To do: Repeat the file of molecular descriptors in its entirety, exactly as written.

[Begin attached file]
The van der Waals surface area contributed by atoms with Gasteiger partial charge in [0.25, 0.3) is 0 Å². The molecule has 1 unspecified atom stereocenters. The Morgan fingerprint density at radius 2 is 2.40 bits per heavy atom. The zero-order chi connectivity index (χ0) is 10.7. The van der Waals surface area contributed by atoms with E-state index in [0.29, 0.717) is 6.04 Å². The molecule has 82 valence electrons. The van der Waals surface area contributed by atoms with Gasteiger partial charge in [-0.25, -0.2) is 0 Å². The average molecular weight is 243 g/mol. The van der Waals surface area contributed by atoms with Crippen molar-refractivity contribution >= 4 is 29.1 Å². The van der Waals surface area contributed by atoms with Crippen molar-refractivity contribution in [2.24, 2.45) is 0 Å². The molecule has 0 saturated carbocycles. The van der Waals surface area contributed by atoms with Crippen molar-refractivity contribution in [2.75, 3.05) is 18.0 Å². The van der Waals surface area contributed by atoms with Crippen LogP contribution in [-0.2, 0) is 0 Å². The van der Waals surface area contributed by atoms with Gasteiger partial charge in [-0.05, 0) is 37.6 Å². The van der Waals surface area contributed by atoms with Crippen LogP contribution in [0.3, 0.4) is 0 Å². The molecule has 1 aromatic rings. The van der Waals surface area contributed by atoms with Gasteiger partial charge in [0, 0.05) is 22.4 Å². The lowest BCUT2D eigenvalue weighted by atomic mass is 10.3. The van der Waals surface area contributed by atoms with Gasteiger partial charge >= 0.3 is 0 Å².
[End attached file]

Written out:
The van der Waals surface area contributed by atoms with Gasteiger partial charge in [0.25, 0.3) is 0 Å². The molecule has 1 unspecified atom stereocenters. The Morgan fingerprint density at radius 2 is 2.40 bits per heavy atom. The zero-order chi connectivity index (χ0) is 10.7. The van der Waals surface area contributed by atoms with E-state index in [0.29, 0.717) is 6.04 Å². The molecule has 82 valence electrons. The van der Waals surface area contributed by atoms with Gasteiger partial charge in [-0.25, -0.2) is 0 Å². The average molecular weight is 243 g/mol. The van der Waals surface area contributed by atoms with Crippen molar-refractivity contribution >= 4 is 29.1 Å². The van der Waals surface area contributed by atoms with Crippen molar-refractivity contribution in [2.24, 2.45) is 0 Å². The molecule has 0 saturated carbocycles. The van der Waals surface area contributed by atoms with Crippen molar-refractivity contribution in [2.75, 3.05) is 18.0 Å². The van der Waals surface area contributed by atoms with Crippen LogP contribution in [-0.2, 0) is 0 Å². The van der Waals surface area contributed by atoms with Gasteiger partial charge in [-0.05, 0) is 37.6 Å². The van der Waals surface area contributed by atoms with Crippen LogP contribution in [0.3, 0.4) is 0 Å². The molecule has 1 aromatic rings. The van der Waals surface area contributed by atoms with Gasteiger partial charge in [0, 0.05) is 22.4 Å². The lowest BCUT2D eigenvalue weighted by atomic mass is 10.3. The van der Waals surface area contributed by atoms with Gasteiger partial charge >= 0.3 is 0 Å².